Like Abraham and Peter and his companions, we have wondered many times what happened after feeling so lost and confused, when we felt “game over” but suddenly everything turns out perfectly well by the grace of God. We’re not only saved like Isaac but we also begin thinking deeper inside us of many things like the three disciples “questioning what rising from the dead meant” (Mk.9:10).

Go back to those moments of hardships and emptiness with nothing to hold on except God, when climbing up to him in faith was the only thing left to take when great things happen unexpectedly and joyously for us! How we wish to remain up there on cloud nine, in ecstasy, hoping those moments would never end, but….


The challenge of life and of Lent especially when seen in the light of our baptismal promises of being holy like God is not to remain on top of the mountain but to bring that mountain experience down into our daily living. It is an ongoing process of trusting, of being faithful to God especially in prayers, in ascending his mountain daily.

In this age of instants when everything has become so efficient and easy, more and more people are finding prayer and God in general as useless waste of time. We have reduced our lives and existence to mere activities for social media like Facebook, Instagram, and Tweeter flooding them with our photos and words empty of meaning. We have stopped living meaningfully as we have ceased probing deeper into life, exploring what’s inside ourselves who can truly lead us to fulfillment, Jesus Christ. How tragic that after quantifying everything in life to save so much precious time in doing so many things, we still lack quality time.

God is greater than our minds and our hearts (1John 3:30) that not everything can be measured in human success and failure. Sometimes, human success is failure with God while human failure can be success in God as we have seen in the experience of Abraham today.

In this time of Lent, we are encouraged to pray and sacrifice, to strive ascending the mountain of God to deepen our faith in him who has given us Jesus his Son to save us, to make us like him, divine and sublime.

Transfiguration is a process, a call to be faithful to God that to reach our glory, we have to go through a lot of pain and sufferings like the scandal of the cross of Jesus Christ. If we are faithful to God especially in our prayers, in our ascent to his mountain of purifications, we realize in the process we are not alone, that we have God by our side as St. Paul assures us in the second reading: “If God is for us, who can be against us?” (Rom.8:31)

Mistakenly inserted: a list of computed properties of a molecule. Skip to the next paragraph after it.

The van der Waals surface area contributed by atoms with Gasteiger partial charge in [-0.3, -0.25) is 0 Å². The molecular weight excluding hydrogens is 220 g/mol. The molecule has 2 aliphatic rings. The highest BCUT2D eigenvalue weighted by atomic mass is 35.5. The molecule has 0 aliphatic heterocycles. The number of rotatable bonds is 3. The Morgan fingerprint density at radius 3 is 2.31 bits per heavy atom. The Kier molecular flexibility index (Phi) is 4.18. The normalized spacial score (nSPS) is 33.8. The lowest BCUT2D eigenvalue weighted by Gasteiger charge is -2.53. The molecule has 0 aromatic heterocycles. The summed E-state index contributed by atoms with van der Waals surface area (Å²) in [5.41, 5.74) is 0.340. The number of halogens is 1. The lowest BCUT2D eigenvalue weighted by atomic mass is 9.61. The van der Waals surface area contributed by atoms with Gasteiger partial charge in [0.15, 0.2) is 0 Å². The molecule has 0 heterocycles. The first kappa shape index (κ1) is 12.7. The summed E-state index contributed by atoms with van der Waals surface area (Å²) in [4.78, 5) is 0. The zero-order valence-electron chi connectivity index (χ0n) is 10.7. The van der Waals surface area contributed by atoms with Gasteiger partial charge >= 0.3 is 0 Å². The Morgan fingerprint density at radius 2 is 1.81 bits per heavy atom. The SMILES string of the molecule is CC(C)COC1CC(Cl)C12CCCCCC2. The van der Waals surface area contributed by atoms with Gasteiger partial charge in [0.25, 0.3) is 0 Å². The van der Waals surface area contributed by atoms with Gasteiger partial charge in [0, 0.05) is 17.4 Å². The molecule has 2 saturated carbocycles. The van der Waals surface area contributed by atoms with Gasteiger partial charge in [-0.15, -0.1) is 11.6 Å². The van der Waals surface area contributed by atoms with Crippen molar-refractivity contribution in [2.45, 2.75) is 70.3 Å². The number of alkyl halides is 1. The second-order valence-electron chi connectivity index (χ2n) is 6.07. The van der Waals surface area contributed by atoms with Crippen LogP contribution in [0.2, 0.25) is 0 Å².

This Sunday, let us be confident and trust in God that everything would be right. Amen.

Photo by author, sunset at Marcos Highway, 2019.

What’s up on the mountain?

The Lord Is My Chef Breakfast Recipe for the Soul by Fr. Nicanor F. Lalog II
Monday, Week X, Year II of Ordinary Time, 08 June 2020
1 Kings 17:7-16 <*(((>< + ><)))*> Matthew 5:1-12
Mount Sinai range at sunrise, May 2019. Photo by author.

Your words today Lord brought memories of childhood when I would always look up to the mountains, wondering what is up there or how wonderful it must be up there.

As I grew up, that fascination with the mountains remained until I had the chance to climb some of them and learned one very valuable lesson: it is so nice to be up on the mountain but always difficult.

One has to pour in a lot of planning and preparations, most of all, more sacrifices.

There is always that inverse proportionality when it can take so much efforts to ascend, always painstaking while every descent is always less than half the time and energy.

Most of all, every ascent to the mountain calls for trust, a great deal of trust in you, Lord, because anything can happen. In fact, one has to always expect the unexpected when ascending a mountain.

But rewards are so great and the feeling is always liberating and free.

Mt. St. Paul Spirituality Center, La Trinidad, Benguet, 2018 photo by author.

Teach me, Lord, to be like your Prophet Elijah, to always dare to climb mountains, to rely on your providence for water to drink and food to eat because more than these is the nourishment you provide for the soul and being of anyone willing to come near you.

Like your disciples and the crowd who followed you, Jesus, bless me with courage and trust to follow you up every mountain, listening and following your teachings.

When Jesus saw the crowds, he went up the mountain, and after he had sat down, his disciples came to him. He began to teach them, saying: “Blessed are the poor in spirit, for theirs is the Kingdom of heaven.”

Matthew 5:1-4

How blessed indeed, O Lord, to be high up on the mountain with you for heaven is no longer that far, so reachable with you — especially when beside your holy Cross. Amen.